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Safety Recommendation Details

Safety Recommendation A-89-130
Details
Synopsis: ABOUT 0901 CENTRAL DAYLIGHT TIME ON AUGUST 31, 1988, DELTA AIR LINES, INC., FLIGHT 1141, CRASHED SHORTLY AFTER LIFTING OFF FROM RUNWAY 18L AT THE DALLAS-FORTH WORTH INTERNATIONAL AIRPORT (DFW), TEXAS. THE AIRPLANE, A BOEING 727-232, U.S. REGISTRY N473DA, WAS A REGULARLY SCHEDULED PASSENGER FLIGHT AND WAS EN ROUTE TO SALT LAKE CITY, UTAH.
Recommendation: TO THE FEDERAL AVIATION ADMINISTRATION: Initiate a joint airline industry force to develop a directed approach to the structure, functions, and responsibilities of airline flight safety programs with the view toward advisory and regulatory provisions for such programs at all Part 121 airlines. (superseded by A-94-201)
Original recommendation transmittal letter: PDF
Overall Status: Closed - Unacceptable Action/Superseded
Mode: Aviation
Location: DALLAS/FT WORTH, TX, United States
Is Reiterated: No
Is Hazmat: No
Is NPRM: No
Accident #: DCA88MA072
Accident Reports: Delta Air Lines, Inc., Boeing 727-232, N473DA
Report #: AAR-89-04
Accident Date: 8/31/1988
Issue Date: 1/9/1990
Date Closed: 11/30/1994
Addressee(s) and Addressee Status: FAA (Closed - Unacceptable Action/Superseded)
Keyword(s):

Safety Recommendation History
From: NTSB
To: FAA
Date: 11/30/1994
Response: In response to the recommendation, the FAA Administrator cited the release of an advisory circular (AC 120-56) that provided guidelines for the establishment and use of voluntary disclosure programs at airlines conducting operations under Parts 121 or 135: On March 27, 1990, I announced a national policy intended to encourage more self-policing by airlines and to give new information about what is happening in the industry. An operator who discovers inadvertent non-compliance must promptly correct it and disclose it to the FAA, as well as take necessary corrective actions satisfactory to the FAA that precludes recurrence of similar non-compliance. The Safety Board replied to the FAA that the voluntary disclosure programs described in AC 120-56 are concerned with the self-disclosure of instances of regulatory noncompliance, whereas the recommendation sought action to develop safety programs that address nonregulatory safety concerns. Because FAA’s action did not directly address the recommendation, the Board classified Safety Recommendation A-89-130 Open-Unacceptable Response. On October 26, 1992, the FAA issued AC 120-59, Air Carrier Internal Evaluation Programs, which outlined voluntary means for airlines operating under Parts 121or 135 to monitor the safety and regulatory compliance of their operations on a continual basis through a process of internal audits and inspections. Participants at the 1994 public forum commented that the FAA-sponsored internal evaluation programs are intended to go beyond the self-disclosure programs described in AC 120-56 in that they address both regulatory noncompliance and nonregulatory concerns (such as company policies and practices). In developing their program, air carriers are encouraged to establish an independent evaluation process that reports directly to senior management, to conduct internal surveillance on a regularly scheduled basis, and to share the findings of the internal evaluation with the FAA principal inspectors. The Safety Board supports the intent of self-disclosure and internal evaluation programs but is concerned that both programs rely on the voluntary participation of airlines, especially considering the results of the air carrier survey, which suggest that commuter carriers generally have not developed safety programs voluntarily that meet the intent of AC 120-59. Further, although the guidelines contained in AC 120-59 recommend that internal evaluation programs include an independent function with direct access to top management, no such function is required. A mandatory airline safety program would greatly enhance a commuter air carrier’s ability to identify and correct safety problems before they lead to an accident. An independent safety function with direct access to upper level management would provide a formal means for communicating safety concerns and for coordinating actions to address those concerns. The Safety Board believes that AC 120-59, Air Carrier Internal Evaluation Programs, provides a comprehensive framework that includes the necessary elements for an effective safety function. Consequently, the Safety Board believes that the FAA should revise the Federal Aviation Regulations to require that all air carriers operating under Parts 121 and 135 establish a safety function, such as outlined in AC 120-59. The Board also reclassifies Safety Recommendation A-89-130 Closed-Unacceptable Action/ Superseded by this new recommendation. (A-94-201)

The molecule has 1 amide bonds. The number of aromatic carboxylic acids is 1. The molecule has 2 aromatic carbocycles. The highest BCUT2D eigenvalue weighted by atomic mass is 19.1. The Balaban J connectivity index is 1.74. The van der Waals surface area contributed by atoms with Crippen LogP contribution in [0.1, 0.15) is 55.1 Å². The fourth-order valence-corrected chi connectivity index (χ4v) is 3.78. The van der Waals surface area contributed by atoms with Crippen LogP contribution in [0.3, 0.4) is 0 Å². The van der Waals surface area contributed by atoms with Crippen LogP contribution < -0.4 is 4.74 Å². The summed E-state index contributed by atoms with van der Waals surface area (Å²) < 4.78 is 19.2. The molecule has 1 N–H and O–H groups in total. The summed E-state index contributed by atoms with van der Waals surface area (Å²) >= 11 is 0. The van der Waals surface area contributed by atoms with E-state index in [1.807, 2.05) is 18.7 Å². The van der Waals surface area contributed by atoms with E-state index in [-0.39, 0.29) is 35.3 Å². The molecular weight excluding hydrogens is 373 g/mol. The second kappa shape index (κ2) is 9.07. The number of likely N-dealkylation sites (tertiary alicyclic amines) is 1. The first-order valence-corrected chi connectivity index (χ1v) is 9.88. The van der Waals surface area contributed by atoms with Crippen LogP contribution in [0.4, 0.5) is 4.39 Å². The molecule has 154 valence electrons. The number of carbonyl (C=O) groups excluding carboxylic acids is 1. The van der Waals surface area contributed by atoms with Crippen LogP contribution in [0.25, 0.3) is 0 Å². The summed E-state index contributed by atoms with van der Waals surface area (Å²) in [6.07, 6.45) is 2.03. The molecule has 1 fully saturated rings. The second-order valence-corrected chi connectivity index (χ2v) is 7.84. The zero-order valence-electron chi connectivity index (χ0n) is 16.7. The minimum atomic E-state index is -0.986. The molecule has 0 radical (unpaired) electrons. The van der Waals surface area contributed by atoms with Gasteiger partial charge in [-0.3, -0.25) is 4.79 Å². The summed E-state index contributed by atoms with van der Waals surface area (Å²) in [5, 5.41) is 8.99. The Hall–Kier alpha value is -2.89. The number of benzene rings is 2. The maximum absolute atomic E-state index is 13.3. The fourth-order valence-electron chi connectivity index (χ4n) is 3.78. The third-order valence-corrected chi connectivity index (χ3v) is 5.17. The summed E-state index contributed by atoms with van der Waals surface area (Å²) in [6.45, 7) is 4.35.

From: NTSB
To: FAA
Date: 10/22/1993
Response: The Safety Board finds that the FAA has not addressed the intent of Safety Recommendation A-89-130, which was to initiate a joint airline industry force to develop the criteria for airline flight safety programs. The FAA's response addresses self-policing by the airlines of regulatory issues. Our intent was for the FAA to work with the airlines to develop programs that would address, in part, the "non-regulatory" safety issues that were addressed in the Delta flight 1141 accident report. We request the FAA to re-evaluate its response to this recommendation in the context of the accident report. Pending your further response, Safety Recommendation A-89-130 is classified as "Open--Unacceptable Response."

From: FAA
To: NTSB
Date: 4/12/1990
Response: "ON MARCH 27, 1990, I ANNOUNCED A NATIONAL POLICY INTENDED TO ENCOURAGE MORE SELF-POLICING BY AIRLINES AND TO GIVE THE NEW INFORMATION ABOUT WHAT IS HAPPENING IN THE INDUSTRY--AN OPERATOR WHO DISCOVERS INADVERTENT NON COMPLIANCE MUST PROMPTLY CORRECT IT AND DISCLOSE IT TO THE FAA, AS WELL AS WELL AS TAKE NECESSARY CORRECTIVE ACTIONS SATISFACTORY TO TO THE FAA THAT PRECLUDES RECURRENCE OF SIMILAR NON COMPLIANCE.-- THE FAA WILL ALSO CONDUCT ORIENTATION TRAINING SEMINARS THIS SUMMER FOR ALL COMPLIANCE INSPECTORS AND REGIONAL COUNSELS OF THIS NEW POLICY. I BELIEVE THAT THE FAA'S ACTIONS GO BEYOND THE INTENT OF THIS SAFETY RECOMMENDATION, AND I URGE THE SAFETY BOARD TO CLASSIFY THIS RECOMMENDATION AS "CLOSED."